Dr. Benford joined the Goddard Space Flight Center in Greenbelt, Maryland in 2001. He is the Deputy PI of the Destiny mission concept study to measure dark energy. His astronomical interests focus on the infrared properties of galaxies and their evolution from the early universe to today. He has pursued research in continuum detectors for ground-based submillimeter observations, near-Terahertz heterodyne receiver technology, and cryogenic systems for space observatories. His current hardware research focus is in the development of instrumentation using ultrasensitive bolometers for far-infrared and submillimeter astronomy.
Dr. Max Bernstein studied good old-fashioned chemistry at McGill University and Cornell. He got into space science right out of graduate school and never looked back. He has been the Principal investigator on numerous NASA grants. He has published over 25 first-author peer reviewed research papers including Science (1999) 283, 1135-1138, and Nature (2002) 416, 401-403 (both of which have well over 100 citations) and many others on subjects that range from the chemistry of the interstellar medium, star-forming regions, and planetary nebulae, to astrobiology including the origin of and the search for life.
Bradley Bissell is the Mechanisms and Science Instruments Subsystem Engineer for the Chandra X-ray Observatory. He is responsible for monitoring trends (such as temperature, power usage), checking to see that the spacecraft systems stay within safe limits, and identifying/responding to anomalous conditions to ensure the health and safety of the observatory. Brad also supports the operation and maintenance of the ground-based spacecraft test-bed that is used to simulate and problem solve anomalous engineering or software conditions encountered in space. He is also a certified Mission Planner.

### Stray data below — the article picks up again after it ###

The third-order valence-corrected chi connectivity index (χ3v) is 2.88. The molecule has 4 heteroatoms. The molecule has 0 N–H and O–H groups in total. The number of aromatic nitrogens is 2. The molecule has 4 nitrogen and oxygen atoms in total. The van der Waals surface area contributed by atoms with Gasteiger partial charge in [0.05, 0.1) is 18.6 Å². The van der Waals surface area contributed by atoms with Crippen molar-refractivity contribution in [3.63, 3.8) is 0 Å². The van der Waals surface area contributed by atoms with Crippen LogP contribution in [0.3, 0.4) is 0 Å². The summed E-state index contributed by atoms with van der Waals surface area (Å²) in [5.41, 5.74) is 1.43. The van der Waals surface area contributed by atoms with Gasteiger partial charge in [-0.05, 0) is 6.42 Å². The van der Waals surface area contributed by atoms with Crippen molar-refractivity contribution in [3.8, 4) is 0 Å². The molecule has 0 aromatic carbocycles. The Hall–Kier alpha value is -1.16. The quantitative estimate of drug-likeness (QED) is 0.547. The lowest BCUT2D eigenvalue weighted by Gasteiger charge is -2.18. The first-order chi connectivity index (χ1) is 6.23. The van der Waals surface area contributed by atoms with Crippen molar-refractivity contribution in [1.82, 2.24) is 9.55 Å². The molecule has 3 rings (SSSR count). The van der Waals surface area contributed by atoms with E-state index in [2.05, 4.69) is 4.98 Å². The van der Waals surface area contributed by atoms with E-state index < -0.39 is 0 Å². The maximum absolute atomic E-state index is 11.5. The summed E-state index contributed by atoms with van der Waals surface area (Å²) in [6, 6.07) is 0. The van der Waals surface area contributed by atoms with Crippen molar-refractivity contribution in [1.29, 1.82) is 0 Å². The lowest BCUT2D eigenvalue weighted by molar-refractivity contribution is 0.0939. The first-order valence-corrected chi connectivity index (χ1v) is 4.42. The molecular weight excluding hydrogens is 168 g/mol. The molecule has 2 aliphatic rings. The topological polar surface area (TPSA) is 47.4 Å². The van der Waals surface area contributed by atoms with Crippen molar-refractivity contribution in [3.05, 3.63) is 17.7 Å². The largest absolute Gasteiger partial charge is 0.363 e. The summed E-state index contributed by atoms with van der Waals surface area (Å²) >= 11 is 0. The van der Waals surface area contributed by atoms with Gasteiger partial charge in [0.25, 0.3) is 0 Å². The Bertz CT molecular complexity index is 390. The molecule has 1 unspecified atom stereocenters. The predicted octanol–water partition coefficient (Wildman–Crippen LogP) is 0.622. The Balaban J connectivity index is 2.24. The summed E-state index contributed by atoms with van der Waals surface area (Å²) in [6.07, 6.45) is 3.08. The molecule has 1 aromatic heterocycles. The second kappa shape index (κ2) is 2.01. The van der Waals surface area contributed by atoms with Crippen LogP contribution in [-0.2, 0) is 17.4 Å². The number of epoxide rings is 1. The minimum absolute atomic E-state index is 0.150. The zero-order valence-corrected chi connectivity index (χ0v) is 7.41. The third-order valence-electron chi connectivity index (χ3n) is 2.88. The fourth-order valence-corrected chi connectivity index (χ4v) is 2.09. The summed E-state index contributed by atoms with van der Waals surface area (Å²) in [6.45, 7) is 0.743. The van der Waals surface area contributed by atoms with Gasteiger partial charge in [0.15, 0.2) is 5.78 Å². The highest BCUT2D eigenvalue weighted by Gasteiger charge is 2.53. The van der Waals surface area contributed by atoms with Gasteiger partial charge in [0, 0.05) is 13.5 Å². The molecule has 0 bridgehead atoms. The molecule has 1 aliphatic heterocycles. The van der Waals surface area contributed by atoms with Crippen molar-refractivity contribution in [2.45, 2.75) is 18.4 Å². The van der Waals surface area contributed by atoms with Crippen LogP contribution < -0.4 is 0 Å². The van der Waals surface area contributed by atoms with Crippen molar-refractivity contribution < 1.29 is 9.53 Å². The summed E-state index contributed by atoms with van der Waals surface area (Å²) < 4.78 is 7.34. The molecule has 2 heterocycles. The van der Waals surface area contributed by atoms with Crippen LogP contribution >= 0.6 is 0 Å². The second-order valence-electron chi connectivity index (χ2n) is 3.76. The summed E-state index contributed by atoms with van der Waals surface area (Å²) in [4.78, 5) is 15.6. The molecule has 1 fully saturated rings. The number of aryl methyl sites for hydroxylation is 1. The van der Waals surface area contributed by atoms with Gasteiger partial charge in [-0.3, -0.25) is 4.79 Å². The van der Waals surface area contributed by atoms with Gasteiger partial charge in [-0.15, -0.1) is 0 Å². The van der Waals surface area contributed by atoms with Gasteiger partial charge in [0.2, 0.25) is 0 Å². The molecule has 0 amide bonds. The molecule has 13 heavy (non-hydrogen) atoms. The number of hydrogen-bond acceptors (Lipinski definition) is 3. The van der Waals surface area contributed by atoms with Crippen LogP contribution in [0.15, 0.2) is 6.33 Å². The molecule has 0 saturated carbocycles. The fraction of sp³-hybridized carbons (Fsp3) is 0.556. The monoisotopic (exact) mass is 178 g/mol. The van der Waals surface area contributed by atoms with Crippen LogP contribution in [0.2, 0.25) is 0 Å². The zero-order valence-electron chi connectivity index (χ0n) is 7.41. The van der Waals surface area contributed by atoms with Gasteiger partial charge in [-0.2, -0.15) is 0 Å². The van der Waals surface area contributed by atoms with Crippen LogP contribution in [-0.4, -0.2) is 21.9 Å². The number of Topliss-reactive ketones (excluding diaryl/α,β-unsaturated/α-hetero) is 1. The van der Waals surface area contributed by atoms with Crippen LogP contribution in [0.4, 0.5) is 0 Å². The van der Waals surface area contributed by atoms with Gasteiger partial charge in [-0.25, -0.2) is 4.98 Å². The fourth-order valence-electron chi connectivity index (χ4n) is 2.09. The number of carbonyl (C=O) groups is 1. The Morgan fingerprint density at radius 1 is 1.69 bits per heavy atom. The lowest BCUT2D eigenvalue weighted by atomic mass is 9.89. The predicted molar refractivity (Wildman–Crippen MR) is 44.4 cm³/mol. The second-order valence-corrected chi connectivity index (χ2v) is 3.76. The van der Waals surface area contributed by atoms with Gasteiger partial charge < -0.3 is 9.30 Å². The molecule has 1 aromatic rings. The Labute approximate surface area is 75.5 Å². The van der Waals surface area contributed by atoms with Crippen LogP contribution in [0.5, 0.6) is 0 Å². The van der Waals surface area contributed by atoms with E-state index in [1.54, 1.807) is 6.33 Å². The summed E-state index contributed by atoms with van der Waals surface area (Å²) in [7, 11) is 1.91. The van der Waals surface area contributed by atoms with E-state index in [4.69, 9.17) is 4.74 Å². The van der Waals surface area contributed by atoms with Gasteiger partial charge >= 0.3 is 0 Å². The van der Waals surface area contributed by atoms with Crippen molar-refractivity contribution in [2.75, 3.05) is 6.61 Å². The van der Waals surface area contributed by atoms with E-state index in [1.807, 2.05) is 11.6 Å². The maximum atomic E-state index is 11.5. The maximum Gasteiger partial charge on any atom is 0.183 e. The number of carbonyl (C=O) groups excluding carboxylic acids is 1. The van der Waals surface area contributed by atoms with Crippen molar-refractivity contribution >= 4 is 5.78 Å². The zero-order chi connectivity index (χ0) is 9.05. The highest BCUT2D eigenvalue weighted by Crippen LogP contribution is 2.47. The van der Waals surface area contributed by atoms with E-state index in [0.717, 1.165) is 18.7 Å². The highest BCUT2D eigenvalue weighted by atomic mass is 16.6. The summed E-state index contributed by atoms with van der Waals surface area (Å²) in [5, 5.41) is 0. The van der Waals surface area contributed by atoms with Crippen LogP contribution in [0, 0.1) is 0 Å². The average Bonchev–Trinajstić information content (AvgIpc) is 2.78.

Dr. Bleacher is a volcanologist who characterizes planetary volcanic provinces through a combination of terrestrial field studies and spacecraft data analysis. His current research combines geomorphology, basaltic volcanology, planetary geology, field work, remote sensing, and GIS-based data analysis.
Dr. Jerry Bonnell received a Ph.D. in astronomy from the University of Maryland in 1987 and has since enjoyed working on a variety of astrophysical satellite projects at NASA’s Goddard Space Flight Center. The projects include the Cosmic Background Explorer, the International Ultraviolet Explorer, the Compton Gamma Ray Observatory, and the Gamma Ray Large Area Space Telescope (GLAST). He is author of popular books and magazine articles on astronomy and a founding editor and author of the Astronomy Picture of the Day website.
Eli Bressert is the science image processor for the Chandra X-ray Center's public programs. He collaborates with scientists to help them present their research as images that communicate the science results to the public. Eli also collaborates with the Microsoft Worldwide Telescope and Google Sky teams to include Chandra images in their virtual observatories. A important part of his job is to research and develop new algorithms and software to make better public images. Eli is also studying to enter graduate school in astrophysics.